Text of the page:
Last month, two important events occurred in Southeast Asia related to India's "Look East" policy. One event had direct input from India; the other was the doing of Myanmar's civilian-military junta.

Both events could be of major significance for India's emergence as a regional power. And they are tied to the two-decade-old "Look East" policy initiated by the late prime minister, P.V. Narasimha Rao.

Both developments generated quick and surprised reactions from China, pointing to its uneasiness over their implications.

India's Vietnam gambit

In mid-September, India dismissed Chinese objections over its oil exploration projects in two Vietnamese blocks in the disputed South China Sea, saying the cooperation with Vietnam was per international laws and would grow. Petro Vietnam (PVN) entered into a joint venture with ONGC to develop blocks 127 and 128 after ONGC bought BP's assets in the project in 2006.

China was upset because it alleges those two blocks lie in the area where it advances territorial claims over the Paracel and Spratley islands. Vietnam says China's objection to the PVN-ONGC joint venture is even more irrational than its claim to Spratley and Paracel. In the meantime, Vietnam president Truong Tan Sang made a maiden visit to India, pointing to enhanced Indo-Vietnamese ties.

The visit is intended to deepen Vietnam's strategic and defense ties with India. Vietnam seems determined to become a civilian nuclear power state. In early September, the Japanese government restarted talks with Vietnam for a 1 trillion yen ($13 billion) project to build two reactors in southern Vietnam. India has been talking about assisting Vietnam in the development of a civilian nuclear power programme for more than a decade.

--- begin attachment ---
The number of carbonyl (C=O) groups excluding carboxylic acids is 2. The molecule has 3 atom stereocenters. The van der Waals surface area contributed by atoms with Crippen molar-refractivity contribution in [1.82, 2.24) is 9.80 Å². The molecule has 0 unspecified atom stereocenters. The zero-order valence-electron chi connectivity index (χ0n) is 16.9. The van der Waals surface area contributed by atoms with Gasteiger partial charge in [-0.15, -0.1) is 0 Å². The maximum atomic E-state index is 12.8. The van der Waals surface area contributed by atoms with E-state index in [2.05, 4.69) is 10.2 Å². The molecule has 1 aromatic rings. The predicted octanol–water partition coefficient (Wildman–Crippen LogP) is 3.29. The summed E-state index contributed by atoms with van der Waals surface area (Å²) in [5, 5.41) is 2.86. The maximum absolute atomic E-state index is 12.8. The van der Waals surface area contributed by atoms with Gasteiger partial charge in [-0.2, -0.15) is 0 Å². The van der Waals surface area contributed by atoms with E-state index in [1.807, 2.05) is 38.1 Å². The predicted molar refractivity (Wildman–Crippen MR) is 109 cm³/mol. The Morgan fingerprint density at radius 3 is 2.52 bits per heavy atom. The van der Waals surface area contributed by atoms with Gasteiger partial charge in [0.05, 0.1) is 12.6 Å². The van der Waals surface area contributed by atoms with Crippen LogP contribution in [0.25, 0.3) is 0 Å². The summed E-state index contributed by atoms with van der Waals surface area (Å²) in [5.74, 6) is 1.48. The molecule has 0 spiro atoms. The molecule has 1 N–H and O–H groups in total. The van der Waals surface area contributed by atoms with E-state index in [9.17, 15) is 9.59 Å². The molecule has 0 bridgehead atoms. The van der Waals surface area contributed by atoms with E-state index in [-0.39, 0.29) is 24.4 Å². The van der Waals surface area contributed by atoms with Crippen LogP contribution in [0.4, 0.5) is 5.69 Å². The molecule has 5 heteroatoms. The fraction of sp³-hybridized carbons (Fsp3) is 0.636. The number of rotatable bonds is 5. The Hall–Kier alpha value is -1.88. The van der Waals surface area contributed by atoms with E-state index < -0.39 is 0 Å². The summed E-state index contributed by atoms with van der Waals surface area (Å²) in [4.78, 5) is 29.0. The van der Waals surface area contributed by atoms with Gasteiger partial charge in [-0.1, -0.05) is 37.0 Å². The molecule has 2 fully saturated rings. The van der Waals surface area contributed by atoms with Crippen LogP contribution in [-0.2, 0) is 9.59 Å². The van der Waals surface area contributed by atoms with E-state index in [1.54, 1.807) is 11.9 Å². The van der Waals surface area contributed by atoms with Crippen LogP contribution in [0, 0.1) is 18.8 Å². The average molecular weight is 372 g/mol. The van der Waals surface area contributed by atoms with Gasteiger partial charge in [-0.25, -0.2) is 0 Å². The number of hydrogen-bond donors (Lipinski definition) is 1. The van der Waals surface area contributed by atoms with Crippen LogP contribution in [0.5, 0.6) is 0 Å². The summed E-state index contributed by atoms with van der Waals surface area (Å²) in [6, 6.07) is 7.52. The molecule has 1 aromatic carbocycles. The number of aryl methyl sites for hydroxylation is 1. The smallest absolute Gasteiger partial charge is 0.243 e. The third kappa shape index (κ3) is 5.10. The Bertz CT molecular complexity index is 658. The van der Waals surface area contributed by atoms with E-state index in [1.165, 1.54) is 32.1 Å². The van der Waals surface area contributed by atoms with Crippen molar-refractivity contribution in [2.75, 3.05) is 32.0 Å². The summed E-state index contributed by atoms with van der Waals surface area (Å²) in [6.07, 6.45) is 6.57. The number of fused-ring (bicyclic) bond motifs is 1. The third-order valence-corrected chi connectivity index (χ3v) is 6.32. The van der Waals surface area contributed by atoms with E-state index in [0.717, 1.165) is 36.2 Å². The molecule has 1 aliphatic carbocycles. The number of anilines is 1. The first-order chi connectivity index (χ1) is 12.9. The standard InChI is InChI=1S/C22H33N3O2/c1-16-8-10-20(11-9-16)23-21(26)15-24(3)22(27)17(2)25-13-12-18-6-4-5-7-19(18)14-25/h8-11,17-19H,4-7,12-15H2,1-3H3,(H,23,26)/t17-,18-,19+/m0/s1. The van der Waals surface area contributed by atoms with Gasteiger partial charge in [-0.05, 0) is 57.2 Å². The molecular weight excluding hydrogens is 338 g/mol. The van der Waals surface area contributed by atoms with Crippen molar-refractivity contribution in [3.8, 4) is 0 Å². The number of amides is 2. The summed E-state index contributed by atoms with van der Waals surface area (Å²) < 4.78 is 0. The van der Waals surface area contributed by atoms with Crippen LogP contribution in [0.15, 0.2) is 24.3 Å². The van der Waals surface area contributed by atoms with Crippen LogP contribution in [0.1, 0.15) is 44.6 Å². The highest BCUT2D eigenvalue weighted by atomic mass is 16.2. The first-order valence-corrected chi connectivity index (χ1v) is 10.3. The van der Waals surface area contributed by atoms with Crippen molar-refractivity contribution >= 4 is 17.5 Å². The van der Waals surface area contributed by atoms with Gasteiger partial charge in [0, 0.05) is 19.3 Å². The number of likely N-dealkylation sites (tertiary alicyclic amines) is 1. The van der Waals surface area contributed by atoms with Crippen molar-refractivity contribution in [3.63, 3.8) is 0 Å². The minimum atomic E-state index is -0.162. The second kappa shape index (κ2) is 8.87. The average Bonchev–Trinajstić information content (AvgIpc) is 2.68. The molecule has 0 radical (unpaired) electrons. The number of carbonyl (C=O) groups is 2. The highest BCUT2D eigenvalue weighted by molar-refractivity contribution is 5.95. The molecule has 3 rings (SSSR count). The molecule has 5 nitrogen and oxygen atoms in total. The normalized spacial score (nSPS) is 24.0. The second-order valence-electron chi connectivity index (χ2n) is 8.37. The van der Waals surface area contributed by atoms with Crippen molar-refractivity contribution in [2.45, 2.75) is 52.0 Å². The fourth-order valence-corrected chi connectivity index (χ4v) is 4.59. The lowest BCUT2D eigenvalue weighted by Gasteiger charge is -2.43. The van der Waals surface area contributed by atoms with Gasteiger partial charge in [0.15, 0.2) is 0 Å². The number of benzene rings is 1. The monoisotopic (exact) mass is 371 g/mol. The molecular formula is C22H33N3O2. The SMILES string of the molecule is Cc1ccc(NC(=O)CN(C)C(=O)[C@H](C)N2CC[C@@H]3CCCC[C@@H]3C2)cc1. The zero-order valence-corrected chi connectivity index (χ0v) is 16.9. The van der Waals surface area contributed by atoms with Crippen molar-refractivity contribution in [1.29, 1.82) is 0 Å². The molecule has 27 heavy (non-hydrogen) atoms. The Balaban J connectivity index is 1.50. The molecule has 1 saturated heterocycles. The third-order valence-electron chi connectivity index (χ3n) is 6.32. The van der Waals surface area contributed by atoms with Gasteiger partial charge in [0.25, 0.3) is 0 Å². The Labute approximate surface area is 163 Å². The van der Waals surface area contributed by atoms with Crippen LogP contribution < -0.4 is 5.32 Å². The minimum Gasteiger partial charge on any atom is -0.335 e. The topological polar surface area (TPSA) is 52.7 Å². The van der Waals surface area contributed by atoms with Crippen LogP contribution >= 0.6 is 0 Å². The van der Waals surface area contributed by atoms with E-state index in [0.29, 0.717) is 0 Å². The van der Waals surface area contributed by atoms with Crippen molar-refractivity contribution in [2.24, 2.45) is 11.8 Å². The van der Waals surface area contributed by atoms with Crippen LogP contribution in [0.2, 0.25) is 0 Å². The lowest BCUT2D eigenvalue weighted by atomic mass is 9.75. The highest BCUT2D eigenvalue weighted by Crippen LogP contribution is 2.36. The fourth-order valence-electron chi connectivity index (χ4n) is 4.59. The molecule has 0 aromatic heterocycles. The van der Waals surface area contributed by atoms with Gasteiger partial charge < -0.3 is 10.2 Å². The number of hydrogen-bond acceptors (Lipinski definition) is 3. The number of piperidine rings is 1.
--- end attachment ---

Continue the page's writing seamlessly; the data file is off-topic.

India's new-found confidence

But more than the engagement with Vietnam, it is India's foray in the South China Sea that is significant. China has always made clear that it would object to exploration or any such activities by Vietnam, the Philippines or any of the other claimants of that general area. Over the last year or so, China has brought patrol boats and maritime vessels into the area to enforce its claim.

All this was known to India. It also knew that, like Tibet and Taiwan, the South China Sea is an extremely sensitive subject with China. Then why did India agree to a joint venture with PVN?

It seems an effort on India's part to get out of its South Asia cocoon and participate actively in Southeast Asia as a partner. This is an extraordinary development in the sense that such monumental decisions were not only wholly unexpected from the battle-fatigued Manmohan Singh government, but it is taking place in light of two other events.

The first is India's growing interaction with China, a giant neighbour of Vietnam, in many areas. The other is the signing of the India-Afghanistan strategic partnership that took place during Afghan president Hamid Karzai's recent visit to New Delhi. That agreement, if consummated, could bring India into Afghanistan in a big way, further antagonizing China's "all-weather" ally, Pakistan.